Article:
Dr Patrick Njoroge did not come out top in his first interview for the Central Bank of Kenya (CBK) governor’s position in 2015.
He was beaten to the position by Dr Haron Sirma, a CBK insider at the time, by a solitary mark.
After an interviewing panel of eight from Public Service Commission (PSC) finished tallying their marks, Njoroge had a score of 77 marks, slightly behind Dr Sirma who garnered 78.25 marks.
A lot of counting is needed at the CBK, so every mark should have counted. But President Uhuru Kenyatta opted for an outsider and picked him to run the most important institution in the financial sector. The government would later put Dr Sirma in charge of the Debt Management Office at the National Treasury.
Despite a false start, Dr Njoroge, 57, has not disappointed. Four years later, he comfortably secured a second term and, in his own words, without waiting on the line for a call from State House.
He first got his favour with the public when it emerged that he had rejected the trappings that come with the job, among them a lavish home and top-of-the-range cars.
Besides taking a pay cut from his Sh3 million a month salary that he earned at the International Monetary Fund (IMF) in line with his faith, he held no financial assets other than what was in his bank account.
The Yale University economist would quickly earn himself the moniker: “The Monk” (or “Pope” to others), perhaps from his high moral standing as a numerary in the Catholic organisation, the Opus Dei, and the discipline he would infuse in banking and forex trade.
Like a priest, an Opus Dei numerary is expected to remain celibate, but unlike an ordained priest, he lives ‘in the world’ and pursues secular occupations, an online Encyclopaedia Britannica says.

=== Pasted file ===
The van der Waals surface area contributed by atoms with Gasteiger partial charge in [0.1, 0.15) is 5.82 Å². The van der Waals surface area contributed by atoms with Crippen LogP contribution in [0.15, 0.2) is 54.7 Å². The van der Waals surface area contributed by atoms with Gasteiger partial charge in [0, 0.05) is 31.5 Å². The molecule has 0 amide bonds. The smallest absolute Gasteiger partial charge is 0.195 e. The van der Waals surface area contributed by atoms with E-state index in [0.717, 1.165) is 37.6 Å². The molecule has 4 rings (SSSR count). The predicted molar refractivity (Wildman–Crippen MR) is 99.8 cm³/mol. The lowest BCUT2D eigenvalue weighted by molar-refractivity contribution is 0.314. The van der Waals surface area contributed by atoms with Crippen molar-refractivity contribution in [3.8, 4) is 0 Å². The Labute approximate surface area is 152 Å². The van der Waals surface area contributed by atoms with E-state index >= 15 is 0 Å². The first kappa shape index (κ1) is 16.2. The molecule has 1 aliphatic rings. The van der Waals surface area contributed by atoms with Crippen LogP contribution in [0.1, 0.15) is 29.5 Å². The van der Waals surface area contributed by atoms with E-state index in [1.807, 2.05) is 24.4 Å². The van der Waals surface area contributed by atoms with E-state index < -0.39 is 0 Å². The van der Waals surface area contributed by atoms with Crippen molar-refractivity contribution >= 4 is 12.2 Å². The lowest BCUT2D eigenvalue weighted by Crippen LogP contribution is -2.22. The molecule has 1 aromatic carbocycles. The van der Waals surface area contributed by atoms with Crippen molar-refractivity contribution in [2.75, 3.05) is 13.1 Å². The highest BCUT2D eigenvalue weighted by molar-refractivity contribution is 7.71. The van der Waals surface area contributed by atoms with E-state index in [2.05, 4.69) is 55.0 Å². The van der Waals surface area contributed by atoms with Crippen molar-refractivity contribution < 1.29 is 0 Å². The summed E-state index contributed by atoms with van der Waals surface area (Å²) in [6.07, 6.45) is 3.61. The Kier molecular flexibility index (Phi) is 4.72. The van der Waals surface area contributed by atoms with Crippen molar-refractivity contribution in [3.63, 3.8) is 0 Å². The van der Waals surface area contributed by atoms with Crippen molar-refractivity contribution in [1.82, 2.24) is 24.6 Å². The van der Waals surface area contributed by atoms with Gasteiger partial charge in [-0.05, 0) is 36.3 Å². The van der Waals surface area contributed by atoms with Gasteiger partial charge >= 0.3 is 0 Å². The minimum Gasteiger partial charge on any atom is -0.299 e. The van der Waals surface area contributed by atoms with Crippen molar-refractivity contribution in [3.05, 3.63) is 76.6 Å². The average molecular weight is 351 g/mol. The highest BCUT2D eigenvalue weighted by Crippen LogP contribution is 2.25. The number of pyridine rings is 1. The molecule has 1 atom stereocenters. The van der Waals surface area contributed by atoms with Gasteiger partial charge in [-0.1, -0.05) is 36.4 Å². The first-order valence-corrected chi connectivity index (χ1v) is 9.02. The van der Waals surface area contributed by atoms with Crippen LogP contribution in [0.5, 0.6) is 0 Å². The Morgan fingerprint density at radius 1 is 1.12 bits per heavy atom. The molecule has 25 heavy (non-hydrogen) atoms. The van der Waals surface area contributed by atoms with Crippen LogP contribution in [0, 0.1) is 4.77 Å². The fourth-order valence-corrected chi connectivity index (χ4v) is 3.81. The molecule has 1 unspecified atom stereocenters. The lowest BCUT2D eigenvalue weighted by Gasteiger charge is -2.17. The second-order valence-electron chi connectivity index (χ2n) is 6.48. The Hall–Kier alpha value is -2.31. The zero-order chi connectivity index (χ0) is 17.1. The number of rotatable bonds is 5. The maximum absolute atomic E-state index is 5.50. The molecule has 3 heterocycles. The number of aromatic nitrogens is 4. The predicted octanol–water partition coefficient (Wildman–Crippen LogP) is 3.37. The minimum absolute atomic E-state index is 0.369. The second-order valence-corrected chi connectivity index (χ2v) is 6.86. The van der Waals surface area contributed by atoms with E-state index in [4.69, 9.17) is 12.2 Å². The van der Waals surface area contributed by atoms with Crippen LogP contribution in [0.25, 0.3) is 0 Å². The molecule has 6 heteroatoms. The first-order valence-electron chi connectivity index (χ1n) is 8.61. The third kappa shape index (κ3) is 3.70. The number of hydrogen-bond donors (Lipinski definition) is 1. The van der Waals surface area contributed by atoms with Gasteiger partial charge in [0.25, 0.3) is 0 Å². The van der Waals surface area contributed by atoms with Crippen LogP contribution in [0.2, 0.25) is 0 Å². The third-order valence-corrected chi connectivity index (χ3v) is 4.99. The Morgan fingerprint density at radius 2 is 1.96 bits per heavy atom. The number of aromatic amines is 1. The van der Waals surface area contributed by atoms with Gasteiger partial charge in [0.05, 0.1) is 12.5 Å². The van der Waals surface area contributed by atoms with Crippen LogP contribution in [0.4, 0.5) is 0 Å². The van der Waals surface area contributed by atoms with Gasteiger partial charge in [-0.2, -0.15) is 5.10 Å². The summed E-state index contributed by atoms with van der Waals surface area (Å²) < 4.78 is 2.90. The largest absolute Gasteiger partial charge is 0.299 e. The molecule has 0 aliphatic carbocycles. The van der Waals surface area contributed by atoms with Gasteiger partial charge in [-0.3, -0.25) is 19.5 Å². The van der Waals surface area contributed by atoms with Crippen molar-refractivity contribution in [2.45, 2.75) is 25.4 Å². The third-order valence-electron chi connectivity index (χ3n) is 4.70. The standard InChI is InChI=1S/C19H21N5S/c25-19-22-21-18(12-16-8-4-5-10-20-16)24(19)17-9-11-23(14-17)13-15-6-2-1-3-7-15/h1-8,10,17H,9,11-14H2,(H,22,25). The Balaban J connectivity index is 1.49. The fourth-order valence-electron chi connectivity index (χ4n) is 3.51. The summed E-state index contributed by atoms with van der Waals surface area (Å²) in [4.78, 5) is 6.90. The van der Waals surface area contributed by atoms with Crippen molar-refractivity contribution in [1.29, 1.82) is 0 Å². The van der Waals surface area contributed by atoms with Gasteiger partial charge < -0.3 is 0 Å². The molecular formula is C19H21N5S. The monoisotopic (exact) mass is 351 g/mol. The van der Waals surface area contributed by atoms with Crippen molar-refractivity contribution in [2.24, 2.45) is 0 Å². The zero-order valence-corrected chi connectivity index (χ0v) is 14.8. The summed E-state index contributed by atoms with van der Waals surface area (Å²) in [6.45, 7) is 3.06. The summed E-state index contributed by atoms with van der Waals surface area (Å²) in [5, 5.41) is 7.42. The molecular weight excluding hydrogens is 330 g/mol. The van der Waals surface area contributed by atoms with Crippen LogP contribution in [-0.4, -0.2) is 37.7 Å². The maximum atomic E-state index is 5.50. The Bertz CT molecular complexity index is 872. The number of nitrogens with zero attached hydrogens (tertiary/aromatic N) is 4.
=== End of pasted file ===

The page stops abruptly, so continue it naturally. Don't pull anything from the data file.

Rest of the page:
But it was only after he started cleaning up the banking system and punishing the law-breakers that he convinced the financial sector that he was the right man for the job.
Imperial Bank was the first to incur his wrath when, in a bid to deal with the theft that had gone on for years, he put it under receivership. This earned him enemies and friends in equal measure.
He would be faced by another challenge in Chase Bank, which was also facing imminent collapse. He had to move swiftly to avert a banking crisis by speedily finding a white knight for the lender to rescue it. One of Dr Njoroge’s achievements is helping a government that is on a borrowing spree to keep inflation in check through monetary policy.
But he has been criticised for having too much faith in the ability of banks to self-regulate after he supported their calls to have the law-capping interest rates scrapped. His biggest achievement has, however, been steadying the ship on the Kenyan currency by ending its volatility, which was a major undoing for the previous governor.
Having the shilling trade at a stable average of Sh100 against the dollar for over a year has spared the government the headache of spending extra billions in debt repayments. Dr Njoroge did this by whipping the financial sector and stop wanton speculation on the shilling that has seen banks profiteer from currency flip-flops.
He also stopped financial analysts from giving comments to the press that would cause panic-buying or fuel volatility of the shilling.
Before his appointment to the CBK, Dr Njoroge worked at the IMF office in Washington DC as an economist, where he rose through the ranks to become an adviser.
In the mid-1980s, he worked briefly at Kenya’s Planning ministry. He also served as an economist for a short stint in the mid-1990s.
On Thursday, President Kenyatta rewarded him with a second term in an appointment that also saw his chairman and deputy governor keep their jobs.
Through a special Gazette notice dated May 24, the President retained Mr Mohammed Nyaoga (chairman), Dr Njoroge (Governor) and Ms Sheila M’Mbijjewe (deputy governor) to continue serving with effect from June 18.